Mitchell lies in wait for Harlequins

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The Independent Online
If you can't beat 'em, at least make their lives as difficult as possible. Phil de Glanville may not be in a position to lay a hand on the Pilkington Cup this season, but if Harlequins, Leicester or both slip up at the semi- final stage on 29 March, they will see the England captain's incriminating fingerprints all over the scene of the crime.

De Glanville has not had a great deal to laugh about since being ignored by the Lions selectors last week, but he could barely conceal a mischievous chuckle yesterday. Asked to make the draw for the last four of the knock- out competition, he promptly pulled the rug from under his greatest club rivals by sending Quins to Sale and Leicester to Gloucester. Hell hath no fury like a Bath captain scorned, especially when it comes to Pilkington business.

Leicester, who fairly blasted De Glanville's team out of the competition in the sixth round, can be sure of the most physical of welcomes at Kingsholm; far more intimidating, indeed, than the one they faced at Newcastle on Saturday, even though Gloucester have no intention of asking Dean Ryan to guest for them on a one-off basis. "It will be warm," De Glanville grinned.

But the real fun is likely to occur at Heywood Road, where Quins will play their eighth semi-final in 10 years in front of 5,000 Cheshire supporters sardined into one of the Courage League's more ramshackle grounds. "I don't think Quins will fancy that at all," said De Glanville with a rare degree of relish. "If I were a betting man, I'd have a dabble on Sale."

Quins have already lost to Sale both home and away this season and with John Mitchell, the shrewdly analytical former All Black, now firmly established in the northerners' back row, the Londoners will be more wary than ever. Sale have not lost a match since mid- October and their appointment of Mitchell as player-coach is beginning to look more inspired by the week.

"It will be a great honour to be involved in a semi-final in the North- west, where the occasion should do wonders for the profile of rugby in the area," said Mitchell, who led Waikato to a famous victory over the Lions in 1993 and now renews his battle of wits with Quins' rugby director, Dick Best, who was one of the tourists' coaches that day.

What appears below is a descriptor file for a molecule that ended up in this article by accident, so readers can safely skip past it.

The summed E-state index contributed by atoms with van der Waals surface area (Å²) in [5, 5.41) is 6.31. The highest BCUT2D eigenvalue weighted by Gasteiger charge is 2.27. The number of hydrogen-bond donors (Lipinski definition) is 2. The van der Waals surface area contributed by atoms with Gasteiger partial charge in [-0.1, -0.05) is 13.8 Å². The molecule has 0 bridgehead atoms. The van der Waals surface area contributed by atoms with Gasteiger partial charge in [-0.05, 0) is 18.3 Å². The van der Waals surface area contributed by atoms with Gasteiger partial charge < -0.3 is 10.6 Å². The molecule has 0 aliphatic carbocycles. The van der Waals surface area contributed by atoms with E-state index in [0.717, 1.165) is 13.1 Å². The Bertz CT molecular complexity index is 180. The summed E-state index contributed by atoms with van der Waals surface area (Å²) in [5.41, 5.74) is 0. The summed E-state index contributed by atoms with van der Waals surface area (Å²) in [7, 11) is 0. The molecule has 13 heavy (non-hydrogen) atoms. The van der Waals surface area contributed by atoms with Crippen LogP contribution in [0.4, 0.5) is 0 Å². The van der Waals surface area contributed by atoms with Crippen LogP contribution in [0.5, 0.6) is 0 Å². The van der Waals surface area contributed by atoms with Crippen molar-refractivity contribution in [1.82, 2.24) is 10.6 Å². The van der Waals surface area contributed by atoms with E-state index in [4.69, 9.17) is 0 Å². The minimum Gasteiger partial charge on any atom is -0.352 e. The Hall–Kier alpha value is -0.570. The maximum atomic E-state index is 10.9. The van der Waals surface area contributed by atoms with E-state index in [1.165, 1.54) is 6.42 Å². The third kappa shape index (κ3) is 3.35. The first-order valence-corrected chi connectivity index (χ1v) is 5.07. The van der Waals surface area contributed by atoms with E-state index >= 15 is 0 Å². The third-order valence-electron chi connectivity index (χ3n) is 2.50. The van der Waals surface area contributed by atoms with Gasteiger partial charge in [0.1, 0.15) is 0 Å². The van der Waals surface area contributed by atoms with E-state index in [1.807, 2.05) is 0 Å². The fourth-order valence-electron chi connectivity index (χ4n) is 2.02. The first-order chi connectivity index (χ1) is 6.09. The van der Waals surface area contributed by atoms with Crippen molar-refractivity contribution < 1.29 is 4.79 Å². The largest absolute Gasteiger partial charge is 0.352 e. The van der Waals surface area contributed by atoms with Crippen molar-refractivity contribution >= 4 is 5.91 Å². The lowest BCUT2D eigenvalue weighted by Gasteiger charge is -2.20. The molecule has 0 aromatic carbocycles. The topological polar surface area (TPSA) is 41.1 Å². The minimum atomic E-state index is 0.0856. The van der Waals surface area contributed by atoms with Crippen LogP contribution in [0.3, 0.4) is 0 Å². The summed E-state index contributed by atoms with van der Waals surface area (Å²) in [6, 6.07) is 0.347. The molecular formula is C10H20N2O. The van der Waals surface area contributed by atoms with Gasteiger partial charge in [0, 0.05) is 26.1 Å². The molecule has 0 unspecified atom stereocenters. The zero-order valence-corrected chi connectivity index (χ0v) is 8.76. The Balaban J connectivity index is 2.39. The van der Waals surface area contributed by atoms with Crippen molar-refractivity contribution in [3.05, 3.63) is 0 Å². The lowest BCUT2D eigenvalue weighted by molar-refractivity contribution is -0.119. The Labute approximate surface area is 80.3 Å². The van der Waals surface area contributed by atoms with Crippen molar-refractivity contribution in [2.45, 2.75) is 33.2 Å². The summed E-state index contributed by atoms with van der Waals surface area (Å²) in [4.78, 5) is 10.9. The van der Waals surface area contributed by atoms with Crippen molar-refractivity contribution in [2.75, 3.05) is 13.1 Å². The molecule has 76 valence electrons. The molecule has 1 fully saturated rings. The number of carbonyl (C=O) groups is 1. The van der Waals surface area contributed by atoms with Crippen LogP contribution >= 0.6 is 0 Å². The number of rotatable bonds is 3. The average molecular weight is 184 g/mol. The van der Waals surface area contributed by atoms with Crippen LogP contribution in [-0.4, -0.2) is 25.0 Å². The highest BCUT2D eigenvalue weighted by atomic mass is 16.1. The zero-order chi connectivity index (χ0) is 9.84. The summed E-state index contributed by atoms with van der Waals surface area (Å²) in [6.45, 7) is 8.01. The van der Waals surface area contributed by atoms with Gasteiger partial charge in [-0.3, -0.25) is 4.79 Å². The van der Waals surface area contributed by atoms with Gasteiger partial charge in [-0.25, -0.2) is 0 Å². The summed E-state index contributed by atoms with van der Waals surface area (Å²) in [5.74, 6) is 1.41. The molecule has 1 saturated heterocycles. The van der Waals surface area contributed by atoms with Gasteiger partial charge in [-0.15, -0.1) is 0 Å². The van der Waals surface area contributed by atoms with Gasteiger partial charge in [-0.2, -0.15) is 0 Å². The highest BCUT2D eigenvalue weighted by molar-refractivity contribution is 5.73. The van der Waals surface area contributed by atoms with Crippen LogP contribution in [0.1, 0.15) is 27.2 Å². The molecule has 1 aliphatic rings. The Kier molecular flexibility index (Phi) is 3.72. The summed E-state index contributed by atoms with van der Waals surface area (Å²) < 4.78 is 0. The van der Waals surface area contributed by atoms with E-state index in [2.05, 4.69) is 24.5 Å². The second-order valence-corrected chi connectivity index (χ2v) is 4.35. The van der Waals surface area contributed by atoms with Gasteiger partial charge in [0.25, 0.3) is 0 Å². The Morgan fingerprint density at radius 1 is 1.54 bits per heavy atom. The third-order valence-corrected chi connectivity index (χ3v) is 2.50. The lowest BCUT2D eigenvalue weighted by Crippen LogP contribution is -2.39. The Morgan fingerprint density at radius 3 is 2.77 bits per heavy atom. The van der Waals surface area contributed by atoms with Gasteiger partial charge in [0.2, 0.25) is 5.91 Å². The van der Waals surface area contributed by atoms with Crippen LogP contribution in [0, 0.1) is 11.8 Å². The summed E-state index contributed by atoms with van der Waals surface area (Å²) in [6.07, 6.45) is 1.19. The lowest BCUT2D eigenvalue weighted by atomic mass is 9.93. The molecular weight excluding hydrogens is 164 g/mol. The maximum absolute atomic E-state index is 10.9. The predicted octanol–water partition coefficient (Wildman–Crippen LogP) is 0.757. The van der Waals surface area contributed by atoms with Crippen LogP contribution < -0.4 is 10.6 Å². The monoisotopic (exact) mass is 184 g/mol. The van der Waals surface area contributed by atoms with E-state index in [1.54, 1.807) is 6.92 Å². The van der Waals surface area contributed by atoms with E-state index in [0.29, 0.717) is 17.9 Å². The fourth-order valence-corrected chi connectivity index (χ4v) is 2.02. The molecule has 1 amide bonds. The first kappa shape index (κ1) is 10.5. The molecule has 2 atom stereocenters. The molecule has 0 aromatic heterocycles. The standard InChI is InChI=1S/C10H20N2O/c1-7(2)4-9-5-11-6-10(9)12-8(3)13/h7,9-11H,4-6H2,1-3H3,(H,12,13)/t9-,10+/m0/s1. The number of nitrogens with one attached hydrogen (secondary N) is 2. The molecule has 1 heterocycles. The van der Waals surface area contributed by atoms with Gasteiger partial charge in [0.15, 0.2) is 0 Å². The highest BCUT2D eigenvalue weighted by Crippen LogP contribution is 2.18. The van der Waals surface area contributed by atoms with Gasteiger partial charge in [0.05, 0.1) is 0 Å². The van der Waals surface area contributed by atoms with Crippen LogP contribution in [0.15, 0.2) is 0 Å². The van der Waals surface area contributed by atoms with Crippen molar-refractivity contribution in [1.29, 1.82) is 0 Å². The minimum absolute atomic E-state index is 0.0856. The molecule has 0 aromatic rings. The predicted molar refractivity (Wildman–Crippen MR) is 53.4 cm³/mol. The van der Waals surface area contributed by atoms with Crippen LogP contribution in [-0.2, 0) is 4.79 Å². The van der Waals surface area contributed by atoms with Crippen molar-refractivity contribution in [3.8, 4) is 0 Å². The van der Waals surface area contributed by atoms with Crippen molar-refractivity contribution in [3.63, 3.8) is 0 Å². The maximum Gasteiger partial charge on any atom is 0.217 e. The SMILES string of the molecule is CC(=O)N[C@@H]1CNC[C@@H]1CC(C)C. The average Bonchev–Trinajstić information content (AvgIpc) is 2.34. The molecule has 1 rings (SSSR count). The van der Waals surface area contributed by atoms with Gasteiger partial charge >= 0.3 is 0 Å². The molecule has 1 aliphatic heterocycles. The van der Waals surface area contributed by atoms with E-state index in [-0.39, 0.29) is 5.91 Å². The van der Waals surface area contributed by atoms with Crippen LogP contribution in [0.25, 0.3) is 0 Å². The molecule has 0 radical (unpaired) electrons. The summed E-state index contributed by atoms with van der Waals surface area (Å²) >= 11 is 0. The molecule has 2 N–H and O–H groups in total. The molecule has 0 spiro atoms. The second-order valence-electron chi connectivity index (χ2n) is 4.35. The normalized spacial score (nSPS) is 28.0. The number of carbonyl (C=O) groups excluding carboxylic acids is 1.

"I suppose the capacity of our ground might be a little small for a match of this magnitude, so we'll explore the option of hosting it elsewhere. Old Trafford, which is just up the road, would be wonderful. But then, the players love their own ground and see it as an advantage. Whatever happens, it will be a tough match for both sides."

Leicester, who have matched their own record by reaching a sixth consecutive cup semi-final, are ungenerously priced favourites at 13-8 on. Sale's emergence as a real force in the English game, not to mention their home draw, is reflected by their odds of 7-2, the same as those of Quins. Gloucester, the first English knock-out champions back in 1972, are the 20-1 outsiders.

In Wales, Neath and Swansea were thrown together in a potentially outstanding Swalec Cup quarter-final tie. Their great west Wales rivals, Llanelli, should have an easier time of it against Pontypool at Stradey Park while Cardiff can expect to defeat South Wales Police at a canter. Ebbw Vale face either Bridgend or Treorchy in the remaining match.

PILKINGTON CUP Semi-final draw: Sale v Harlequins; Gloucester v Leicester (Ties to be played Saturday 29 March).

SWALEC CUP Quarter-final draw: Ebbw Vale v Treorchy or Bridgend; Cardiff v South Wales Police; Neath v Swansea; Llanelli v Pontypool (Ties to be played Saturday 22 March).

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